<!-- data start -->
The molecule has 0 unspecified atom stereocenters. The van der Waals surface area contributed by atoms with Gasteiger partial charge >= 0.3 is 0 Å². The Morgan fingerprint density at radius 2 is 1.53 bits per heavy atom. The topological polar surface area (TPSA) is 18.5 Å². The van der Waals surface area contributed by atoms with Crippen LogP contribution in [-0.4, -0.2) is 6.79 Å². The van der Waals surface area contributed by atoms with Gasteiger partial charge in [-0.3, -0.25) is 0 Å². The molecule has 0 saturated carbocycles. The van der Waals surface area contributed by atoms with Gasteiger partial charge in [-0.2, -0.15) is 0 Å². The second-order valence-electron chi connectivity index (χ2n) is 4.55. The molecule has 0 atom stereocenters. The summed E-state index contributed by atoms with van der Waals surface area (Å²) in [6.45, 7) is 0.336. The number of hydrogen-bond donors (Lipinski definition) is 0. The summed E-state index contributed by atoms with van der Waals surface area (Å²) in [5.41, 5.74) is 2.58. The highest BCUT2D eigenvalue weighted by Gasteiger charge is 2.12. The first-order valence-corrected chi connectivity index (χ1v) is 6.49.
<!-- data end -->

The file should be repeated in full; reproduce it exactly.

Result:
The molecule has 0 unspecified atom stereocenters. The van der Waals surface area contributed by atoms with Gasteiger partial charge >= 0.3 is 0 Å². The Morgan fingerprint density at radius 2 is 1.53 bits per heavy atom. The topological polar surface area (TPSA) is 18.5 Å². The van der Waals surface area contributed by atoms with Crippen LogP contribution in [-0.4, -0.2) is 6.79 Å². The van der Waals surface area contributed by atoms with Gasteiger partial charge in [-0.3, -0.25) is 0 Å². The molecule has 0 saturated carbocycles. The van der Waals surface area contributed by atoms with Gasteiger partial charge in [-0.2, -0.15) is 0 Å². The second-order valence-electron chi connectivity index (χ2n) is 4.55. The molecule has 0 atom stereocenters. The summed E-state index contributed by atoms with van der Waals surface area (Å²) in [6.45, 7) is 0.336. The number of hydrogen-bond donors (Lipinski definition) is 0. The summed E-state index contributed by atoms with van der Waals surface area (Å²) in [5.41, 5.74) is 2.58. The highest BCUT2D eigenvalue weighted by Gasteiger charge is 2.12. The first-order valence-corrected chi connectivity index (χ1v) is 6.49.